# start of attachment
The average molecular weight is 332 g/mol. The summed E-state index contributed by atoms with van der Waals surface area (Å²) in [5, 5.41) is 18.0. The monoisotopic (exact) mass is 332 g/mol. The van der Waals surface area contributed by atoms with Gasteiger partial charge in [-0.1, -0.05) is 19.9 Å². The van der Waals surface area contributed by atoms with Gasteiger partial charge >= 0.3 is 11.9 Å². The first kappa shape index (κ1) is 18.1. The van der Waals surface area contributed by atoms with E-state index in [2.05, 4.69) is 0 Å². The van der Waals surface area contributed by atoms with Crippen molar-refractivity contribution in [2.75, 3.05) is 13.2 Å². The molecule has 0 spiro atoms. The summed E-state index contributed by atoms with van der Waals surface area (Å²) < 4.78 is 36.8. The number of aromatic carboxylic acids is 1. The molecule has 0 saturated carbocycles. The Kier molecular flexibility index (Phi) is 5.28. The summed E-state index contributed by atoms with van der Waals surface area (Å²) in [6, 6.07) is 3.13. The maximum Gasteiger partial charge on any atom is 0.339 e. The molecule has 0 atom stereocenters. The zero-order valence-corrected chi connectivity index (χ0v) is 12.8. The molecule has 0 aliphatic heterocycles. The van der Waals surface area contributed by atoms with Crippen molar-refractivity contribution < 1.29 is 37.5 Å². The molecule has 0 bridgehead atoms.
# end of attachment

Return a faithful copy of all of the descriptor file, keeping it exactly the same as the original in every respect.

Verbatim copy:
The average molecular weight is 332 g/mol. The summed E-state index contributed by atoms with van der Waals surface area (Å²) in [5, 5.41) is 18.0. The monoisotopic (exact) mass is 332 g/mol. The van der Waals surface area contributed by atoms with Gasteiger partial charge in [-0.1, -0.05) is 19.9 Å². The van der Waals surface area contributed by atoms with Gasteiger partial charge >= 0.3 is 11.9 Å². The first kappa shape index (κ1) is 18.1. The van der Waals surface area contributed by atoms with E-state index in [2.05, 4.69) is 0 Å². The van der Waals surface area contributed by atoms with Crippen molar-refractivity contribution in [2.75, 3.05) is 13.2 Å². The molecule has 0 spiro atoms. The summed E-state index contributed by atoms with van der Waals surface area (Å²) < 4.78 is 36.8. The number of aromatic carboxylic acids is 1. The molecule has 0 saturated carbocycles. The Kier molecular flexibility index (Phi) is 5.28. The summed E-state index contributed by atoms with van der Waals surface area (Å²) in [6, 6.07) is 3.13. The maximum Gasteiger partial charge on any atom is 0.339 e. The molecule has 0 atom stereocenters. The zero-order valence-corrected chi connectivity index (χ0v) is 12.8. The molecule has 0 aliphatic heterocycles. The van der Waals surface area contributed by atoms with Crippen molar-refractivity contribution < 1.29 is 37.5 Å². The molecule has 0 bridgehead atoms.